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The Legal History of the European Banking Union (1973-2018): How European Law Drove the Integration of the Single Financial Market from its Expansion and Crisis to the Banking Union

Dates:
  • Fri 29 Nov 2019 15.00 - 17.00
  Add to Calendar 2019-11-29 15:00 2019-11-29 17:00 Europe/Paris The Legal History of the European Banking Union (1973-2018): How European Law Drove the Integration of the Single Financial Market from its Expansion and Crisis to the Banking Union

This dissertation is driven by two research questions. First, what was the role played by European law and institutions in the evolution of the single financial market? Second, how can such evolution explain the creation of the Banking Union, where national competences were ultimately centralised at European level? In order to answer these questions, the dissertation provides the legal history of the Banking Union, starting with the first steps towards a single financial market in 1973 and ending with the creation of the Banking Union in 2013 and its evolution by 2018. The research into this history led to the identification of five phases of market integration. Each phase is characterized by the introduction of distinct legal and institutional innovations – such as the single passport in financial services – aiming at moving forward the integration of the single financial market. Such innovations were often at the boundaries of what could be achieved under the Treaty, while being politically acceptable to Member States. Therefore, the innovations represented in each historical period the outcome of an equilibrium between the expansion of European competences and the safeguarding of national sovereignty. These equilibria remained, however, unstable, as the increasing market integration was not captured by either limited European competences or constrained national sovereignty. Over time, increasing integration led to a build-up of risks, but without a European stabilisation capacity. The risks materialised with the 2007/2008 financial crisis followed by the sovereign debt crisis of the euro area in 2010. Since risk-sharing was excluded in both the single financial market and the Monetary Union, there was a rapid dis-integration process. The soft governance arrangements failed in preventing and managing the crises. The Banking Union then emerged to prevent dis-integration by centralising executive competences, with many legal and institutional implications for European integration. It stopped, however, short of introducing risk-sharing among Member States, despite the significant distributional effects it is bound to have. Together with concerns about the democratic legitimation of such effects, this is the main challenge to its future.

Sala del Torrino - Villa Salviati- Castle DD/MM/YYYY
  Sala del Torrino - Villa Salviati- Castle

This dissertation is driven by two research questions. First, what was the role played by European law and institutions in the evolution of the single financial market? Second, how can such evolution explain the creation of the Banking Union, where national competences were ultimately centralised at European level? In order to answer these questions, the dissertation provides the legal history of the Banking Union, starting with the first steps towards a single financial market in 1973 and ending with the creation of the Banking Union in 2013 and its evolution by 2018. The research into this history led to the identification of five phases of market integration. Each phase is characterized by the introduction of distinct legal and institutional innovations – such as the single passport in financial services – aiming at moving forward the integration of the single financial market. Such innovations were often at the boundaries of what could be achieved under the Treaty, while being politically acceptable to Member States. Therefore, the innovations represented in each historical period the outcome of an equilibrium between the expansion of European competences and the safeguarding of national sovereignty. These equilibria remained, however, unstable, as the increasing market integration was not captured by either limited European competences or constrained national sovereignty. Over time, increasing integration led to a build-up of risks, but without a European stabilisation capacity. The risks materialised with the 2007/2008 financial crisis followed by the sovereign debt crisis of the euro area in 2010. Since risk-sharing was excluded in both the single financial market and the Monetary Union, there was a rapid dis-integration process. The soft governance arrangements failed in preventing and managing the crises. The Banking Union then emerged to prevent dis-integration by centralising executive competences, with many legal and institutional implications for European integration. It stopped, however, short of introducing risk-sharing among Member States, despite the significant distributional effects it is bound to have. Together with concerns about the democratic legitimation of such effects, this is the main challenge to its future.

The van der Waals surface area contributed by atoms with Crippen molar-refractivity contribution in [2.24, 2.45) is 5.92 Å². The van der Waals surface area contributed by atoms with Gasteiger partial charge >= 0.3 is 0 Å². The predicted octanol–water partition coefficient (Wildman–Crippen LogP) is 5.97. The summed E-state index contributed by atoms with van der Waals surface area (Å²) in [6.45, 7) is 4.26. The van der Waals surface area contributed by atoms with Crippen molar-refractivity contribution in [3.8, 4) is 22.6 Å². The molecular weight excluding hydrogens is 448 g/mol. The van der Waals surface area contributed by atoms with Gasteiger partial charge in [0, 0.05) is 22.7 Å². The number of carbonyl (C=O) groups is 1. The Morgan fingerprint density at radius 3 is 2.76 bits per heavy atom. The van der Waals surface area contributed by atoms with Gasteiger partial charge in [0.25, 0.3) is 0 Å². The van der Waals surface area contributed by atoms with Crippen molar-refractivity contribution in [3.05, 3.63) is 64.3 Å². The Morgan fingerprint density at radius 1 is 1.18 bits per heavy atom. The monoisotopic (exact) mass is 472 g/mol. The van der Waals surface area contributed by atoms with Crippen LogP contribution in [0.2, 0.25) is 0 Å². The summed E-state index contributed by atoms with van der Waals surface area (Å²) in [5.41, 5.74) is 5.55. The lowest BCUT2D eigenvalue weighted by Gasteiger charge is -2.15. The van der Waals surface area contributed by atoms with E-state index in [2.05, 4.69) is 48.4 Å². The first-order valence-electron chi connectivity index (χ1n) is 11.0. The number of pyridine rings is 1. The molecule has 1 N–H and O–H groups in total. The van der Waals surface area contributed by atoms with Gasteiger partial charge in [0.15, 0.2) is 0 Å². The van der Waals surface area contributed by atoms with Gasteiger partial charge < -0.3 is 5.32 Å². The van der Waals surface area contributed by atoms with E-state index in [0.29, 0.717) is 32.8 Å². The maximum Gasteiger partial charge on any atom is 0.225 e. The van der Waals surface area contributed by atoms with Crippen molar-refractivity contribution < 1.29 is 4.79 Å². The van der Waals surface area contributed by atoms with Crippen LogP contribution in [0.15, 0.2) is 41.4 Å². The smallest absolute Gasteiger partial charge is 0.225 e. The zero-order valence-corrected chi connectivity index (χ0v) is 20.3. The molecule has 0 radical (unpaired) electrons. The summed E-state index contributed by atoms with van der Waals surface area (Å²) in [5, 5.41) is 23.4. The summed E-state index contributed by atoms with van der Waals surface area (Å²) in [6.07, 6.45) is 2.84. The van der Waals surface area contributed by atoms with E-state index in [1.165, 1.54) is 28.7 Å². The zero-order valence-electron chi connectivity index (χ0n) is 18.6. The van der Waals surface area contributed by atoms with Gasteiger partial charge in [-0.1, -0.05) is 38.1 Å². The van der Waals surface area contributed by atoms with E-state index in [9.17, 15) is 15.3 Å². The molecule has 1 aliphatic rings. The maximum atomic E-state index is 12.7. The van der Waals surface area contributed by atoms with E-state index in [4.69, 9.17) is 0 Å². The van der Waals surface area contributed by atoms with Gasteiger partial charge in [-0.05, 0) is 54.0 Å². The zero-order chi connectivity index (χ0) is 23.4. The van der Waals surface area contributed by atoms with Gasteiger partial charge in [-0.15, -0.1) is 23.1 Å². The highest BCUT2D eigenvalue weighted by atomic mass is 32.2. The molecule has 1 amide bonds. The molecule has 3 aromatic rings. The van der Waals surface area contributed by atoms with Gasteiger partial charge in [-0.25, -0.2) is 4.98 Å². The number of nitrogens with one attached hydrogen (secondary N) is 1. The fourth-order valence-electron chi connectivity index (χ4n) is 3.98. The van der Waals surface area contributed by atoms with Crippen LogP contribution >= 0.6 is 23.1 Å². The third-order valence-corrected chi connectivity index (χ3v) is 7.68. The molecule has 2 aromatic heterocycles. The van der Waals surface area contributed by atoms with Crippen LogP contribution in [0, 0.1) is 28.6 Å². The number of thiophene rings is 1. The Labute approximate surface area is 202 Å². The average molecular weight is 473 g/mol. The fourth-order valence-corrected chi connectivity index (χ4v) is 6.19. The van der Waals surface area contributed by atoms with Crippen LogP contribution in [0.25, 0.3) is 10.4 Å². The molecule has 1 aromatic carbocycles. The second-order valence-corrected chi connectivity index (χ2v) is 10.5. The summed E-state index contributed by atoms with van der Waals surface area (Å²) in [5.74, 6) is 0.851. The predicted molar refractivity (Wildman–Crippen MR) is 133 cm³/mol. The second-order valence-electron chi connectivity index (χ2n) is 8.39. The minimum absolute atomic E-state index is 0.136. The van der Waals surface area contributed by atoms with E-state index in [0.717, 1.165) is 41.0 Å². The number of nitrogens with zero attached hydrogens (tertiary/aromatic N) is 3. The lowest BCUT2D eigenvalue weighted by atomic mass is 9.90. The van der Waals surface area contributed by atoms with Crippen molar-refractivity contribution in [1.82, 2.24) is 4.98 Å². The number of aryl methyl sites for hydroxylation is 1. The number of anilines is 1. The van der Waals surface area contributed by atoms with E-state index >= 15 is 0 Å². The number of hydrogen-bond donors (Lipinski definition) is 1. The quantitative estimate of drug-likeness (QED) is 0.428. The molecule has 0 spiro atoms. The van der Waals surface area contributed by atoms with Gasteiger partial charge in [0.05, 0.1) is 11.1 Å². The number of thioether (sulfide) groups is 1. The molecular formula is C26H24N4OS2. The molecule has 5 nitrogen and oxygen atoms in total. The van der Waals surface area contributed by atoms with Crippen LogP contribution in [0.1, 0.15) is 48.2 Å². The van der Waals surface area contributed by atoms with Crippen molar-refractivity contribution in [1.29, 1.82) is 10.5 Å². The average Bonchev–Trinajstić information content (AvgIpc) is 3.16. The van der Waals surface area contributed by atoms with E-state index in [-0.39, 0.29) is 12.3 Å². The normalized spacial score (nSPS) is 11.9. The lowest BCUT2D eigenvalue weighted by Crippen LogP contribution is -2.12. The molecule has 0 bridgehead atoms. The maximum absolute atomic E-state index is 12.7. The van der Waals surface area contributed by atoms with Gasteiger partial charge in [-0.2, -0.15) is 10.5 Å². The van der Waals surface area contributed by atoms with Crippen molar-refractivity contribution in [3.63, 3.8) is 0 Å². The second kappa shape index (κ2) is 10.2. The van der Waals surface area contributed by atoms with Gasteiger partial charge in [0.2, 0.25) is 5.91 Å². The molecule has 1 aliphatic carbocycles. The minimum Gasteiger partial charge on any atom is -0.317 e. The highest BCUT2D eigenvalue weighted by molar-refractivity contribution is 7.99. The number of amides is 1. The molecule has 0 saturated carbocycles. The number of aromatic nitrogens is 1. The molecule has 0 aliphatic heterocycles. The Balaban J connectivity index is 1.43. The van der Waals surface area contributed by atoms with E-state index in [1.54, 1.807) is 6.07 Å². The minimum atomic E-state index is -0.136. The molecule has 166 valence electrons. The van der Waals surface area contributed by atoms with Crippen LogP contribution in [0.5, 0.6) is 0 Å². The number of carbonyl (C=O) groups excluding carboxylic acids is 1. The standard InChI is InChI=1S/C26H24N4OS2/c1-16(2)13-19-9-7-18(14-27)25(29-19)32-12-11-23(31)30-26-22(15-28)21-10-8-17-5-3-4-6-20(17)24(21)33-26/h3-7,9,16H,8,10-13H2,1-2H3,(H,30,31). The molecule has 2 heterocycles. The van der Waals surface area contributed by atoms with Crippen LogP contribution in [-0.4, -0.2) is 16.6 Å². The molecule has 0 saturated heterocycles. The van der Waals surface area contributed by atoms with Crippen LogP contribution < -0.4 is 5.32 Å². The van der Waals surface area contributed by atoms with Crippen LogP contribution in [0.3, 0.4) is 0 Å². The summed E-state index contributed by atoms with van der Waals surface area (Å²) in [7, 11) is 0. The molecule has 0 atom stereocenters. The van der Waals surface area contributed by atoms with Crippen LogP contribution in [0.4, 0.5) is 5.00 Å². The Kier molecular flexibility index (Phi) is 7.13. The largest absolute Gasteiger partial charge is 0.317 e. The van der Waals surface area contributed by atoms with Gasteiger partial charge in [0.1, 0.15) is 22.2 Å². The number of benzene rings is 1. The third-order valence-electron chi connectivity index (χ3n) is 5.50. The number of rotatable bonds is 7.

Location:
Sala del Torrino - Villa Salviati- Castle

Affiliation:
Department of Law

Type:
Thesis defence

Co-Supervisor:
Prof. (Emeritus) Karl-Heinz Ladeur (Universität Hamburg)

Supervisor:
Prof. Giorgio Monti

Contact:
Valentina Spiga - Send a mail

Examiner:
Prof. Rene' Smits (University of Amsterdam)
Professor Luis Silva Morais (University of Lisbon)

Defendant:
Dr. Pedro Teixeira (European Central Bank)

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